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Let's say you have a binary tree defined by a group $S=\{a:[5,6],b:[7,67],c:[45,12],...\}$ (this group is just an example). The binary tree is constructed so that there are two starting parent nodes, $a[0]$ and $a[1]$. Each of those nodes have two child nodes $b[0]$ and $b[1]$. Each of those nodes ($b[0]$ and $b[1]$ from both $a[0]$ and $a[1]$) have two child nodes, $c[0]$ and $c[1]$, and so on and so on. To evaluate such a tree, you start at the bottom of the tree, add up the two leaf nodes in each of the last parent nodes, and multiply that by its parent node. This is now the new value of the parent nodes. This process is repeated upwards until you do $a[0](b[0]+b[1])+a[1](b[0]+b[1])$ (remember that $b[0]$ and $b[1]$ are no longer $7$ and $67$, respectively at this point). Can you do this evaluation in polynomial time, in respect to the number of levels of the tree?

Follow up: Can it still be done in polynomial time if some of the leaf nodes are missing?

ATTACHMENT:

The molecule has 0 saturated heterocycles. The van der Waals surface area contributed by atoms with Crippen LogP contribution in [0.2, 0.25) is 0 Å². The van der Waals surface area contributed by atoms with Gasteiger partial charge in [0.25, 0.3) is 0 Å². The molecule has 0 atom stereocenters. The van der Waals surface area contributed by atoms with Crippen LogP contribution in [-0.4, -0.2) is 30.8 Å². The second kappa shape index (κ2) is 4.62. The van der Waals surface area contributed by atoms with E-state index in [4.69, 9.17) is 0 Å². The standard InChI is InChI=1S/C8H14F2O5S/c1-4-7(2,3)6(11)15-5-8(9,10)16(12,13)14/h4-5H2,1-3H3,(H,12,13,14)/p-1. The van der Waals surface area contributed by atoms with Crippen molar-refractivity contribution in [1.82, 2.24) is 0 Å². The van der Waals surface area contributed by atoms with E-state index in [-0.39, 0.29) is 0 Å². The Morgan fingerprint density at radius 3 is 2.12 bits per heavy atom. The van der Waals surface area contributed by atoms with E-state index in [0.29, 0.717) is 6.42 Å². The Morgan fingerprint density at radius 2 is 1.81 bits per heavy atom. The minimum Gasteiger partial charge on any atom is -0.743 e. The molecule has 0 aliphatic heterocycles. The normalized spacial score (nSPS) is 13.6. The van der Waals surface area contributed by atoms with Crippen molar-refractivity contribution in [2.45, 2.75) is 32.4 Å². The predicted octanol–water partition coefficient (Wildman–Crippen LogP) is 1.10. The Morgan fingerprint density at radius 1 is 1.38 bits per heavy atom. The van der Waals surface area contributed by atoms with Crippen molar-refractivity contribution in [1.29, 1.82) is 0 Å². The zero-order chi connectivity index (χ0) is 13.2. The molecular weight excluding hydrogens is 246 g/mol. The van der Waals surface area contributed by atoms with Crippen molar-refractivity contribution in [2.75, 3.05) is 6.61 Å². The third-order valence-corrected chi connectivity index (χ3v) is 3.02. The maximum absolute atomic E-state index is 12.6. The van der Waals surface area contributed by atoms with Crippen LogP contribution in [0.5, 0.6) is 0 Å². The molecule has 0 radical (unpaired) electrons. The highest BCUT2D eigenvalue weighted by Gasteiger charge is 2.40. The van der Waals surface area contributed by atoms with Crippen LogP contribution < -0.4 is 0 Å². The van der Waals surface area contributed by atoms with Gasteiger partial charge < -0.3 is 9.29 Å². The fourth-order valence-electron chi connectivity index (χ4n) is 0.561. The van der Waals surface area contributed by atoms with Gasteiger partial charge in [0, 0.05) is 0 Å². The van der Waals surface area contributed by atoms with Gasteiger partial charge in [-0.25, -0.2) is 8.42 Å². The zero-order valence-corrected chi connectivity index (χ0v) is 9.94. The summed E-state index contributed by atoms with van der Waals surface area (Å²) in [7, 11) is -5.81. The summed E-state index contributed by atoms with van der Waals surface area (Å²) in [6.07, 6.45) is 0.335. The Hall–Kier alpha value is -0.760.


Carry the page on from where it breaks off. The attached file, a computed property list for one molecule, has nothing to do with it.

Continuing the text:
EDIT: Here is a picture with what I mean: Diagram

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No. A complete binary tree has $\ell$ levels and about $2^\ell$ nodes. Any algorithm must examine all nodes to get the correct answer, so the running time has to be exponential in the number of levels.

(A small note of caution: "polynomial time" typically means polynomial in the size of the input, so it could risk some confusion to talk about it as "polynomial time" when you mean a polynomial in the number of levels.)

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